It was 49 years ago today (July 29th, 1965) that the Beatles' second film Help! had its world premiere at the London Pavilion in Piccadilly Circus. The movie, which poked fun at the burgeoning British spy film genre made famous by the James Bond films, featured the comedic plot of a group of far-eastern fundamentalists trying to retrieve a "sacrificial ring" that a member of their congregation had sent to Ringo Starr in a fan letter.

In the film, the Beatles are chased through London, the Austrian Alps, and the Bahamas by both the religious cult and a pair of bumbling scientists who are convinced that possessing the ring would enable them to rule the world. Help! not only heavily influenced the TV show The Monkees, which debuted the following year, but also helped pave the way for MTV with its clever use of separate song clips throughout the movie.

John Lennon told Rolling Stone in 1970 that it was Richard Lester, who had also directed the group's first movie A Hard Day's Night, who had complete control of the film. Lennon recalled, "The movie was out of our control. With A Hard Day's Night, we had a lot of input, and it was semi-realistic. I realize now that (Help!) was a precursor to Batman's 'Pow!' Wow!' But Dick Lester never explained that to us." Lennon said in that same interview that he and the rest of the group, "Felt like extras in our own film." He also admitted that the group's performance was less than spectacular, due in part to them "smoking marijuana for breakfast."

  • During the making of The Beatles' Anthology in 1992 Paul McCartney joked that, quote, "I'm not sure anyone knew the script. I think we used to learn it on the way to the set."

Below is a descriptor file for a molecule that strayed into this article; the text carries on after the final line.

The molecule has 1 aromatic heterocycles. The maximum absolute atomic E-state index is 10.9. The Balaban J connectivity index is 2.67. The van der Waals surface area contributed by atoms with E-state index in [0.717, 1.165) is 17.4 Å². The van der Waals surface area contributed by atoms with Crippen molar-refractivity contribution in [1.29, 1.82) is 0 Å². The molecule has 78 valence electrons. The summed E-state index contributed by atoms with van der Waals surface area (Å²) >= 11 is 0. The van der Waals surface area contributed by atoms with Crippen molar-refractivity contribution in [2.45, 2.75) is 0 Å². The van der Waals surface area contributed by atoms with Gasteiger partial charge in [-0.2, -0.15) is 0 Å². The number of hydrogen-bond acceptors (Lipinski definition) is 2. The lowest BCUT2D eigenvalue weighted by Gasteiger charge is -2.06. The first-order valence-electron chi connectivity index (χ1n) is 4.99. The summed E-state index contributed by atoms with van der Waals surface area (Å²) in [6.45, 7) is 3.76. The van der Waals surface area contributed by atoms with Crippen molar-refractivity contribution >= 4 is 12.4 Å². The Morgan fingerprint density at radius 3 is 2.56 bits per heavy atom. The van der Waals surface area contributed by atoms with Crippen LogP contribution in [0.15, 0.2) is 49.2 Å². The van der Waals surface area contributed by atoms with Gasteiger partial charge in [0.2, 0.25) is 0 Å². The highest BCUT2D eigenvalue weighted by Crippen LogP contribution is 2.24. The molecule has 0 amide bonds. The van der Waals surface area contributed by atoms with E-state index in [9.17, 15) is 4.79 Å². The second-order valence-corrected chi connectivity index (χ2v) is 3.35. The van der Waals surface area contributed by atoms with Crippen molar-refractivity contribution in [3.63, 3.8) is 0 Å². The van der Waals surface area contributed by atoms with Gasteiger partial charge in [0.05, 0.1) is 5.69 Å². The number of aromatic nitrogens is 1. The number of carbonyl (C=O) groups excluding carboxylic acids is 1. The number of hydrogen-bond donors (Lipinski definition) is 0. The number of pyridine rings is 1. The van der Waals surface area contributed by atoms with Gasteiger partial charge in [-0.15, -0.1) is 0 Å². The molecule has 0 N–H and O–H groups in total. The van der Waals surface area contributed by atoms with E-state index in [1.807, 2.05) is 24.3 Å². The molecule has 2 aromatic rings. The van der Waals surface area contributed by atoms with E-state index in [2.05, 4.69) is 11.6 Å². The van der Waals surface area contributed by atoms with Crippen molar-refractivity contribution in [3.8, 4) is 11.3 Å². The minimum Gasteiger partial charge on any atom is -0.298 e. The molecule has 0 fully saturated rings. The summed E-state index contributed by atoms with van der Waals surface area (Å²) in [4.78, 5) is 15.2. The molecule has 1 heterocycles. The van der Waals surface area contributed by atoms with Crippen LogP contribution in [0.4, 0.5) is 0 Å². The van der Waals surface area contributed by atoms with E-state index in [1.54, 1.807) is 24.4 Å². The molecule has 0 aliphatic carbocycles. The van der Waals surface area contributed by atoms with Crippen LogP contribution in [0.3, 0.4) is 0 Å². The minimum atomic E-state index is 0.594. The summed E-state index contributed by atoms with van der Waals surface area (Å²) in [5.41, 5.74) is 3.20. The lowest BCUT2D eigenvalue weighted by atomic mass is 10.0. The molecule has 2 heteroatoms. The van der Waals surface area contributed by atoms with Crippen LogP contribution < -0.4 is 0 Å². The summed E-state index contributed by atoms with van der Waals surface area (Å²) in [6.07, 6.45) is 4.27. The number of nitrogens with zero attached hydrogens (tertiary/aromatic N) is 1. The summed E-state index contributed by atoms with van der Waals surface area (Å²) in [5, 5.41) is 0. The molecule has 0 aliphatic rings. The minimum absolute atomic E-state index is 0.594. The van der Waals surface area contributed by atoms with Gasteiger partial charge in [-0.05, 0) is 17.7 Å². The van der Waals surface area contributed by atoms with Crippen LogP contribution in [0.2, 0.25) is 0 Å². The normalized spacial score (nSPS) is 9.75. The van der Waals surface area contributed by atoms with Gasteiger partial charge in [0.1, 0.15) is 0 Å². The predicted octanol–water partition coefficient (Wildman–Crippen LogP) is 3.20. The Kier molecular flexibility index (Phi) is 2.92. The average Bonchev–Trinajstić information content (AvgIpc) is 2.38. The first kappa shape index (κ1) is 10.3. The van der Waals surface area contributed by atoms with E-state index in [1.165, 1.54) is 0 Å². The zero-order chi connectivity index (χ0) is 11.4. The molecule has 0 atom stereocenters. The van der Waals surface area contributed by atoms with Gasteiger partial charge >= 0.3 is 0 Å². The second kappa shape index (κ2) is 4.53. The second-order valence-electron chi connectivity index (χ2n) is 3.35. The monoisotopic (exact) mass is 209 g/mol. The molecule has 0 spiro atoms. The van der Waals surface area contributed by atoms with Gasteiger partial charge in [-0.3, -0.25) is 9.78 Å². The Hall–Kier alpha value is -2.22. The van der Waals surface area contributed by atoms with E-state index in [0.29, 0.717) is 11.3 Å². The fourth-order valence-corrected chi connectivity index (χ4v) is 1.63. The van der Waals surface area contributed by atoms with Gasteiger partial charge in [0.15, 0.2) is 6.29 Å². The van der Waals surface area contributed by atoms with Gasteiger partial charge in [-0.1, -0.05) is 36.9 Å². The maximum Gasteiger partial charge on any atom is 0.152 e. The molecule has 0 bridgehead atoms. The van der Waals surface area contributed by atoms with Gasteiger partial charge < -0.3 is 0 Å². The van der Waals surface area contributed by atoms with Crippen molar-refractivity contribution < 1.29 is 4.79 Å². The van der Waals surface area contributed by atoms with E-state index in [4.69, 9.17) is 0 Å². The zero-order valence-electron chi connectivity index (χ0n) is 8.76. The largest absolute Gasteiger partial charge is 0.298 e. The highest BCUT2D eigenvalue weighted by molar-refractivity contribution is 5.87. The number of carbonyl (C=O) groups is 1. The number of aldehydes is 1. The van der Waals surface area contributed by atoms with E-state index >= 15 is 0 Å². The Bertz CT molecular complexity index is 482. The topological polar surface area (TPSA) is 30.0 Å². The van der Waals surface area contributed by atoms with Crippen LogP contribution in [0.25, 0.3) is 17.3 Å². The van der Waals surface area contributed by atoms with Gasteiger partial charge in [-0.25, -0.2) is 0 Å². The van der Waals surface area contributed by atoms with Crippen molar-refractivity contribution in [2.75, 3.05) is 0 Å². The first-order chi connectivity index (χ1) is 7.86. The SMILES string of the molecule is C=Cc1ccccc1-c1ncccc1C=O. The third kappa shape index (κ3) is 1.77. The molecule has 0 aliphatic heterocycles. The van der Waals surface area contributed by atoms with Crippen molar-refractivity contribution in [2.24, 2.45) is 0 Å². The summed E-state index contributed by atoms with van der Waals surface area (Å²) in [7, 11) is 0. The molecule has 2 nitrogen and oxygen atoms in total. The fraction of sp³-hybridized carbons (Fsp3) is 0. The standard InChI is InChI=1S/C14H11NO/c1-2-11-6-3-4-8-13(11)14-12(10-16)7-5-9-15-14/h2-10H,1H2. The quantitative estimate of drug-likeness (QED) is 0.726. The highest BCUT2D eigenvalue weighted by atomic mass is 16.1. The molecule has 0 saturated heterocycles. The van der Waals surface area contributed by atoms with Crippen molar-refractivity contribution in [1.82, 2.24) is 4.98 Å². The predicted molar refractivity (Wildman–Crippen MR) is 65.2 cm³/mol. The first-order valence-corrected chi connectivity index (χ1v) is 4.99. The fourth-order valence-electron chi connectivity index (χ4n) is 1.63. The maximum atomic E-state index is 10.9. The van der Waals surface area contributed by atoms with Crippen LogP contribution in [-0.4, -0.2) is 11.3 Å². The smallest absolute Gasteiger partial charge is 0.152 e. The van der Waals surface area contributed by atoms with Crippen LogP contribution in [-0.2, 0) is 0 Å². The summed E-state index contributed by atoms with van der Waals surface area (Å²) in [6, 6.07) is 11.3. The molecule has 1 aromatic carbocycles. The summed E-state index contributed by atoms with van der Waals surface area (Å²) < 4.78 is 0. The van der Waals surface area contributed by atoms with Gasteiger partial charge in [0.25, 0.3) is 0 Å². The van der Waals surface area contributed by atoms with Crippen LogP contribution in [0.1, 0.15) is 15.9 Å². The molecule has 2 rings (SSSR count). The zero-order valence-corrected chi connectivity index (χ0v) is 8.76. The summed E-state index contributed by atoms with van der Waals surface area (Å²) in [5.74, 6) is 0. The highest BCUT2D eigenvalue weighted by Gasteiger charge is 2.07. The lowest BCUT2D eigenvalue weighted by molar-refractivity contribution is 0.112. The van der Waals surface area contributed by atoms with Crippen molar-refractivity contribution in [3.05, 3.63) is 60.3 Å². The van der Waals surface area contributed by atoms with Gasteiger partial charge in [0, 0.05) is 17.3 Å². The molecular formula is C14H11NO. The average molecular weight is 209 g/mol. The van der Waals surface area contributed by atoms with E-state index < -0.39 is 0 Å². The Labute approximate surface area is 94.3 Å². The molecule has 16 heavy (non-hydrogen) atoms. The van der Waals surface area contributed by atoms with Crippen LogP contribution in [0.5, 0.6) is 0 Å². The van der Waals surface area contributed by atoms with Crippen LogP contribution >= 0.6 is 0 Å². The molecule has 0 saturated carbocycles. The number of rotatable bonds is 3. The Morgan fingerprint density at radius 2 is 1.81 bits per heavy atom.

• It was during the filming of Help! that George Harrison first was introduced to the Indian instrument the sitar, which featured extensively in the Beatles' music over the next three years.
  • Ultimately Help! -- which was originally titled Eight Arms To Hold You -- is remembered for the classic Beatles songs featured in the film, including "Help!," "The Night Before," "You're Going To Lose That Girl," "Ticket To Ride," "Another Girl," and "I Need You."
  • Beatlefan magazine's executive editor Al Sussman saw the film upon its release in the States and says that the excitement had waned slightly for the group's second film: "It wasn't quite the event. . . Seeing it the first time wasn't quite the event it had been '64 seeing A Hard Day's Night for the first time. The theater wasn't full, it wasn't quite as big as A Hard Day's Night had been, at least the opening." .

Metallica's second album, Ride The Lightning, turns 30 years old this week and drummer Lars Ulrich and guitarist Kirk Hammett spoke with Rolling Stone about the record and its place in Metallica's history. Asked if Metallica was trying to make a different album from its debut, 1983's Kill 'Em All, Ulrich replied, "It was the first time that the four of us wrote together and we got a chance to broaden our horizons. I don't think it was a conscious effort to break away from anything musically . . . we were obviously still into the thrash type of stuff. But we were realizing you had to be careful that it didn't become too limiting or one-dimensional."

  • Ulrich explained that Ride The Lightning was the first album to feature writing contributions from Hammett and late bassist Cliff Burton, who had arrived in the band after most of the material for Kill 'Em All had been written.
  • He explained, "Ride The Lightning was the first time that both Cliff and Kirk got a chance to add what they were doing. They just came from a different school, especially Cliff, who came from a much more melodic approach."
  • The varied sounds of the disc, which included the first Metallica ballad in "Fade To Black," drew mixed responses from some fans. Ulrich recalled, "It did surprise us a little bit, I guess. People started calling us sellouts and all that type of stuff. Some people were a little bit bewildered by the fact that there was a song that had acoustic guitars."
  • Noting that at least four songs from the album are still part of Metallica's live set today, Ulrich said that Ride The Lightning "holds up very well," adding, "There's kind of a youthful energy that runs through the record."